Sunday, January 22, 2017

Out of the Cold

By Sarah Rohrs

Warming Center at 770 Commercial St
A warming center is, obviously, a place to get out of the cold and warm up. The very name conjures up something temporary, a place to take refuge for a bit before heading back out into the weather.

For more than one hundred homeless people in Salem, a warming center set up in the former Oregon Department of Energy was exactly that – a place to get out of the cold for a few hours.

It was certainly not ideal but it was better than nothing in the recent cold snap when temperatures plunged.

The primary purpose of warming centers is to prevent homeless people from freezing to death.  Last year the Community Action Agency activated the warming shelter only four nights. So far, this season the center has been activated 17 nights.

The decision to activate has something to do with where the mercury falls on the thermometer and for how long. But for anyone sleeping outside, I image that kind of criteria means nothing. If the temperature is just above or below freezing hardly matters.

Most of us could, conceivably, call our homes “warming centers.” After we’ve been outside running errands we can go inside and warm up. The big difference is that we have access to our homes 24/7 . We have hot water, food, a bed with plenty of blankets, plus our possessions under one roof. For the homeless their access to the warming center is restricted to nighttime hours only.

I contemplated all this and more when I volunteered for one four-hour shift at the Salem warming center. As a KMUZ Community Radio volunteer I had heard announcements about the center opening up in late December when the temperatures turned frigid. A fellow radio volunteer posted on Facebook that the centers could not operate without volunteers. Then I saw a notice on this blog about volunteers. I figured I could leave my home for a few hours to help out.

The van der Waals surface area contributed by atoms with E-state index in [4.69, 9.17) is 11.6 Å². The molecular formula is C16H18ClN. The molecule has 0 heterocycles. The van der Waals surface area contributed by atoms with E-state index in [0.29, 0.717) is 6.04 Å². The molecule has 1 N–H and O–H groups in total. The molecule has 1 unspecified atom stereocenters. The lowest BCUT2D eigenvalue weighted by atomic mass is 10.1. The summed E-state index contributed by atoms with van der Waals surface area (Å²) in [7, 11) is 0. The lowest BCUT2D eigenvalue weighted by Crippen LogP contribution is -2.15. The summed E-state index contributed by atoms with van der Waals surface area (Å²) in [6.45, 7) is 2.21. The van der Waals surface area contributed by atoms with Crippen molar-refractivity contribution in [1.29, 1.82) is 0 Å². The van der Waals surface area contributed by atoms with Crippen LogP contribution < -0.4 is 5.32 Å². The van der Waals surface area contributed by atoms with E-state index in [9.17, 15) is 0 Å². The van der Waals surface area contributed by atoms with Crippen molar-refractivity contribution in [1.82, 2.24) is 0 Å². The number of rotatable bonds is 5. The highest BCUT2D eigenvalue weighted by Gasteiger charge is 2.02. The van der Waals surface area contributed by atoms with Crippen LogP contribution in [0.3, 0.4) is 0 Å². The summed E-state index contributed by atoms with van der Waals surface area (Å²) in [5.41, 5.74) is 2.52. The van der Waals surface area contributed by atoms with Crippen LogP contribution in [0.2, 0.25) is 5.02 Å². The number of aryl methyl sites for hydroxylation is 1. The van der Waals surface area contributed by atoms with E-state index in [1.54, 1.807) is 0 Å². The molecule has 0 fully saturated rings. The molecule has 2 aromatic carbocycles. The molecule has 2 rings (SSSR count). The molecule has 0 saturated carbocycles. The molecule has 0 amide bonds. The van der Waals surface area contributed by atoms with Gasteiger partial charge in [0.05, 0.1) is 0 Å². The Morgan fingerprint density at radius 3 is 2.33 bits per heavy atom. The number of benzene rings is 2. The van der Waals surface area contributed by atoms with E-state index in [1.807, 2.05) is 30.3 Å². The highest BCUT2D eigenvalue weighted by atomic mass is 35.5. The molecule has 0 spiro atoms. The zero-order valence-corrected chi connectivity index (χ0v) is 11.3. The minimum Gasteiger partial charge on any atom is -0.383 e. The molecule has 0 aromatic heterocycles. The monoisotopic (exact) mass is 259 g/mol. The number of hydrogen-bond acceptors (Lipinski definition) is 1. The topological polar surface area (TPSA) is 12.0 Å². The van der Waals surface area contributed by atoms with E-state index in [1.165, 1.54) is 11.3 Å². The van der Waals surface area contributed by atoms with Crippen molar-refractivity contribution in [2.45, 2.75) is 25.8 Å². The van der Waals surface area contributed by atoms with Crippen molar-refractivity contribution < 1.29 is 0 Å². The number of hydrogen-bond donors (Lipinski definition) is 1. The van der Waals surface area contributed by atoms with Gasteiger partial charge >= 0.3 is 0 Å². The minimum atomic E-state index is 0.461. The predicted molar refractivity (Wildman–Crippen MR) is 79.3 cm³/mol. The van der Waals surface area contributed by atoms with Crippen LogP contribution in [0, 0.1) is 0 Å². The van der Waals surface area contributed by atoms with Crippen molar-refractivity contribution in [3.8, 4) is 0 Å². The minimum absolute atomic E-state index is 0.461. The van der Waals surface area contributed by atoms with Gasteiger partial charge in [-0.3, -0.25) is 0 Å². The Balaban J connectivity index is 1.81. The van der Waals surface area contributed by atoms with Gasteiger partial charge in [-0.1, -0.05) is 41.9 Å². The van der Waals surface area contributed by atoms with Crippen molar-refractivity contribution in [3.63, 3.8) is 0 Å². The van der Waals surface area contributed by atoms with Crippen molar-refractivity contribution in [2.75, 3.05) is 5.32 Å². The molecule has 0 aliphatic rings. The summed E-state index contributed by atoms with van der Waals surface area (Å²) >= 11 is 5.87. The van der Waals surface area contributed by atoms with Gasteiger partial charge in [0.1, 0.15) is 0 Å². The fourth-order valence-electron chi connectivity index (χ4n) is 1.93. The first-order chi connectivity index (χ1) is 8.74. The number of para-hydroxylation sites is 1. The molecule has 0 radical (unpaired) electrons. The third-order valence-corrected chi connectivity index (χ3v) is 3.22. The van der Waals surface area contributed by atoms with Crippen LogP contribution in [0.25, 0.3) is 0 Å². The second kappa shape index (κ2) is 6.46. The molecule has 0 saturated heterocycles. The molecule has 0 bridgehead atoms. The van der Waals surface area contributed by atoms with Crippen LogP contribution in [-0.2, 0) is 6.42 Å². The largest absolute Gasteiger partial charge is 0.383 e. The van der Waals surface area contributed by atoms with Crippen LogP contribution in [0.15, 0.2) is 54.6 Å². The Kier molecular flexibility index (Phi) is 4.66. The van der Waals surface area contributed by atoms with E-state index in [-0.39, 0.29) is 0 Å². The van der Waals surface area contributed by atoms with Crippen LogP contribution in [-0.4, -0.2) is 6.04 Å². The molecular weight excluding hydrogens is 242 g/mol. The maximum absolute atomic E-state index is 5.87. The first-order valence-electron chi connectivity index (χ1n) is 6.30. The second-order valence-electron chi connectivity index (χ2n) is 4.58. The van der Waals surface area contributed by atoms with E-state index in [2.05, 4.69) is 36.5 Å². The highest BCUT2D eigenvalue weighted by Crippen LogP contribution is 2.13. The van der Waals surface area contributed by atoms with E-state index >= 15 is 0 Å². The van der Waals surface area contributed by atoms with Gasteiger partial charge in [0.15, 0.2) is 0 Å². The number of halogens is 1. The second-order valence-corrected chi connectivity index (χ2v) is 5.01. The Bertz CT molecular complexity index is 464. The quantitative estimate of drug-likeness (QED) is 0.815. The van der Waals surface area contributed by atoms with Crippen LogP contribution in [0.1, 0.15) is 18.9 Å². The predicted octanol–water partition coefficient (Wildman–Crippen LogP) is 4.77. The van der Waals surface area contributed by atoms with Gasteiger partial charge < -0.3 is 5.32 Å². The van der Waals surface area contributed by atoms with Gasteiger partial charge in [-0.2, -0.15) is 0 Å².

I picked a 7:30 to 11:30 p.m. shift rather than the 11:30 p.m. to 3:30 a.m. shift, or the 3:30 a.m. to 7:30 a.m. shift. I go to bed early. I have no idea how volunteers in the later shifts could stay away in the wee hours of the morning. When I arrived around 7:20pm, I saw a long line of people with their shopping carts, bicycles, pets and other belongings up against the building. It was already freezing outside but they had to wait until all the volunteers were ready inside.

So, I went inside and stood around feeling pretty stupid and useless until our shift’s crew leader, Pam, assembled us all together, showed us around and told us how things operated. She told us that each guest got a number and a bracelet like the kind you get at the hospital. They had to leave their shopping carts and other large items outside, and then got a large plastic bag with a blanket in it to use when they went to sleep. I looked around a large room and saw thin, narrow mats like yoga mats lined up in long rows.


I got assigned to the hot beverage area, a long table with large containers of hot decaf coffee, and hot water for tea and bullion. Two of us in that area also had to clean off tables where people ate, and also straighten out piles of donated jeans, sweaters, coats, gloves and hats. It was easy. Other volunteers had to keep the bathrooms cleaned, check people in and monitor the crowd outside.

Pam had told us about guests with incontinence problems and said adult diapers would be available. One man named Dave clearly had this problem. Both his pant legs were deeply soiled. We had been told to offer to help such people like Dave, coax them to take a shower and put on clean clothes. But I was afraid when I saw him and didn’t do anything.

Other guests finally complained about him smelling so bad. Pam asked a couple of men to help her convince Dave to get cleaned up but they declined. I saw her walk over to where he was laying on a mat but he was apparently asleep and she left him alone.